Monday, January 20, 2014

Article: What students remember most about teachers

What makes a good teacher? 
Before you start looking at lesson plan outlines and teaching certificates - those these details are important - look first at the teacher and their willingness to build relationships as the core of teaching.

Great blog post:  What students remember most about teachers.
Give it a read.

And of all the students I know who have lauded teachers with the laurels of the highest acclaim, those students have said of those teachers that they cared. 
You see, kids can see through to the truth of the matter. And while the flashy stuff can entertain them for a while, it's the steady constance of empathy that keeps them connected to us. It's the relationships we build with them. It's the time we invest. It's all the little ways we stop and show concern. It's the love we share with them: of learning. Of life. And most importantly, of people. 
And while we continually strive for excellence in our profession as these days of fiscal restraint and heavy top-down demands keep coming at us- relentless and quick. We need to stay the course. For ourselves and for our students. Because it's the human touch that really matters. 
It's you, their teacher, that really matters.

Monday, January 13, 2014

Link: Tullian Tchividjian on Grace

This is an incredible article, and I highly recommend.  Tullian Tchividjian is a young(er) PCA pastor in the pulpit of one of the denomination's flagship churches, Coral Ridge Presbyterian Church in Florida (formerly pastored by Dr. D. James Kennedy).

In this interview, Tchividjian explains why Grace makes us so angry, and how the Evangelical Church seems to have lost its grip on Grace:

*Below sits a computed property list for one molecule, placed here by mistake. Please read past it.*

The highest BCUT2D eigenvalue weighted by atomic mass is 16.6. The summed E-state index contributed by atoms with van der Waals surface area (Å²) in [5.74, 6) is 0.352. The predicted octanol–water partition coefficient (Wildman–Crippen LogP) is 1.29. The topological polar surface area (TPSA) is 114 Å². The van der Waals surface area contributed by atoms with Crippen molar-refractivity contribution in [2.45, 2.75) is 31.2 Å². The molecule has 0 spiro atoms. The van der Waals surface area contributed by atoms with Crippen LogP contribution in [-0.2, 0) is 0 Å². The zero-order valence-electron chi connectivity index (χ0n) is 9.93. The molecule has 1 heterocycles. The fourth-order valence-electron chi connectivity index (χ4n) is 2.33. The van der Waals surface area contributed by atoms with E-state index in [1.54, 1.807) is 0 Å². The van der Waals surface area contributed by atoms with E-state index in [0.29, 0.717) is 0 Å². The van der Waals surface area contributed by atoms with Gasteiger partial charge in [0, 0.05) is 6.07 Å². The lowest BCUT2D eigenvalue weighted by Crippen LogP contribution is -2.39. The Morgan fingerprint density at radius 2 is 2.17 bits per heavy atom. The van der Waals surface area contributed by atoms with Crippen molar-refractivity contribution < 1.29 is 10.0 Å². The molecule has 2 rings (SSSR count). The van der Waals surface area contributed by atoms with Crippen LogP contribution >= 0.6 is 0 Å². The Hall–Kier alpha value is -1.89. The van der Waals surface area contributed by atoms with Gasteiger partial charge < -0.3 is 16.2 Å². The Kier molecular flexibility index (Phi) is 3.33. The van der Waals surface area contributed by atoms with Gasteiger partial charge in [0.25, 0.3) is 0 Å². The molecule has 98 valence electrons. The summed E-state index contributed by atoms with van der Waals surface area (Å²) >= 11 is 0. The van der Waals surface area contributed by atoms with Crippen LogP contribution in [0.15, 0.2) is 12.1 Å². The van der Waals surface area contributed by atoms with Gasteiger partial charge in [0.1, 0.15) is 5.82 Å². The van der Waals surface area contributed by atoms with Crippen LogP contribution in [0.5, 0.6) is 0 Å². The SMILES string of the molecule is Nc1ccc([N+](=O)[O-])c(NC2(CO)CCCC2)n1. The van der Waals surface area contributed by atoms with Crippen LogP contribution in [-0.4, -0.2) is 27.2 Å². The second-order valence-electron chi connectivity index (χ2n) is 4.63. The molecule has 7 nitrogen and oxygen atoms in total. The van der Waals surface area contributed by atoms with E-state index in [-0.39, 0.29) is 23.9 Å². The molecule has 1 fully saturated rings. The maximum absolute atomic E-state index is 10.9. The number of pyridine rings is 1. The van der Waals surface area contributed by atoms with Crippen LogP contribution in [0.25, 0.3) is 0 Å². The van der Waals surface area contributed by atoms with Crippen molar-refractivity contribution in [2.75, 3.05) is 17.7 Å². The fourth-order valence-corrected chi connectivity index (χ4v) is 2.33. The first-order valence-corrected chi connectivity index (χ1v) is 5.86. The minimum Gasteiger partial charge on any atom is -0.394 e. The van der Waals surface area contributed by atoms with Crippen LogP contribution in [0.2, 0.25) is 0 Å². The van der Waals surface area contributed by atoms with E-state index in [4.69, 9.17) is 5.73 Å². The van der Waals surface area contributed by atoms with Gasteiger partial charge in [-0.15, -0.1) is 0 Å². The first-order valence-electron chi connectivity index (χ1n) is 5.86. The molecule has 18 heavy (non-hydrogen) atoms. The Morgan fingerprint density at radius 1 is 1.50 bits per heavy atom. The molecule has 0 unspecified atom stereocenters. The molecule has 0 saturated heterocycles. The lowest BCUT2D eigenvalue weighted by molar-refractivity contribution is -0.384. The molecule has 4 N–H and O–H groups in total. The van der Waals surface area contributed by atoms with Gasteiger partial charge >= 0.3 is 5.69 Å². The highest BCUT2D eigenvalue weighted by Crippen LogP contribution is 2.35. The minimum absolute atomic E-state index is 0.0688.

it seems that the good news of God’s grace has been tragically hijacked by an oppressive religious moralism that is all about rules, rules, and more rules; doing more, trying harder, self-help, getting better, and fixing, fixing, fixing–—ourselves, our kids, our spouse, our friends, our enemies, our culture, our world. Christianity is perceived as being a vehicle for good behavior and clean living and the judgments that result from them rather than the only recourse for those who have failed over and over again.
Full article:
Billy Graham's grandson takes Christians to task: An interview with Tullian Tchividjian

My experience in Christian education makes me agree:  nothing will piss people off like choosing Grace over Law.   Legalism is safe and fair and predictable.  Applied in a school setting, it offers rules and guidelines to follow.  Not the messy uncertainties and ambiguities of Grace.

It will always be easier to make a rule about something than to attack the heart of the issue, which is that our behavior always stems from who we are and our relationship with God.  The God-man relationship must be a relationship of Grace. And there's the rub.